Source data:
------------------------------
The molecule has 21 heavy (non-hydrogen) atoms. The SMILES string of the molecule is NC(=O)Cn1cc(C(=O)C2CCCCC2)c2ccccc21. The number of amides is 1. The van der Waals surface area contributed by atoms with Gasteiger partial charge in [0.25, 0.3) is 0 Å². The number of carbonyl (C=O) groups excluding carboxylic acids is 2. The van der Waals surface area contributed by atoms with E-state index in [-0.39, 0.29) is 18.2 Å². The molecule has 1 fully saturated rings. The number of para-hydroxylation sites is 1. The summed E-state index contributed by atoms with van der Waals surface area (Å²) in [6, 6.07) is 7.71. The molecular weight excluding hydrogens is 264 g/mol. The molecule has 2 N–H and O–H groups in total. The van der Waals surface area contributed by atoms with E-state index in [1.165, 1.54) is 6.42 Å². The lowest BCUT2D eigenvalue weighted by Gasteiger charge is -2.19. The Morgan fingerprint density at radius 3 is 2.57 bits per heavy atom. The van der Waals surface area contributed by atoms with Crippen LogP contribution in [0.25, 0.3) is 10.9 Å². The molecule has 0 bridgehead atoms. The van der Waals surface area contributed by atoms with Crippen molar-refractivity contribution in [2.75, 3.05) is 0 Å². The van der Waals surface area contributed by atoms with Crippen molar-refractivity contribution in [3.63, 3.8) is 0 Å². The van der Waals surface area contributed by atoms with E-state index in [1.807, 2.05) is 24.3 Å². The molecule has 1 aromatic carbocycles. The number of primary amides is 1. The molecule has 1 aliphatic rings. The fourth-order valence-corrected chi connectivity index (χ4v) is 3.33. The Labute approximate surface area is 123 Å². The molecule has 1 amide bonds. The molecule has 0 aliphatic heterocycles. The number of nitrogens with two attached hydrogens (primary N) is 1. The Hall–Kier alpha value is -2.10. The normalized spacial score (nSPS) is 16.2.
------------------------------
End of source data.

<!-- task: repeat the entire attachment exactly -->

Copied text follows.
The molecule has 21 heavy (non-hydrogen) atoms. The SMILES string of the molecule is NC(=O)Cn1cc(C(=O)C2CCCCC2)c2ccccc21. The number of amides is 1. The van der Waals surface area contributed by atoms with Gasteiger partial charge in [0.25, 0.3) is 0 Å². The number of carbonyl (C=O) groups excluding carboxylic acids is 2. The van der Waals surface area contributed by atoms with E-state index in [-0.39, 0.29) is 18.2 Å². The molecule has 1 fully saturated rings. The number of para-hydroxylation sites is 1. The summed E-state index contributed by atoms with van der Waals surface area (Å²) in [6, 6.07) is 7.71. The molecular weight excluding hydrogens is 264 g/mol. The molecule has 2 N–H and O–H groups in total. The van der Waals surface area contributed by atoms with E-state index in [1.165, 1.54) is 6.42 Å². The lowest BCUT2D eigenvalue weighted by Gasteiger charge is -2.19. The Morgan fingerprint density at radius 3 is 2.57 bits per heavy atom. The van der Waals surface area contributed by atoms with Crippen LogP contribution in [0.25, 0.3) is 10.9 Å². The molecule has 0 bridgehead atoms. The van der Waals surface area contributed by atoms with Crippen molar-refractivity contribution in [2.75, 3.05) is 0 Å². The van der Waals surface area contributed by atoms with Crippen molar-refractivity contribution in [3.63, 3.8) is 0 Å². The van der Waals surface area contributed by atoms with E-state index in [1.807, 2.05) is 24.3 Å². The molecule has 1 aromatic carbocycles. The number of primary amides is 1. The molecule has 1 aliphatic rings. The fourth-order valence-corrected chi connectivity index (χ4v) is 3.33. The Labute approximate surface area is 123 Å². The molecule has 1 amide bonds. The molecule has 0 aliphatic heterocycles. The number of nitrogens with two attached hydrogens (primary N) is 1. The Hall–Kier alpha value is -2.10. The normalized spacial score (nSPS) is 16.2.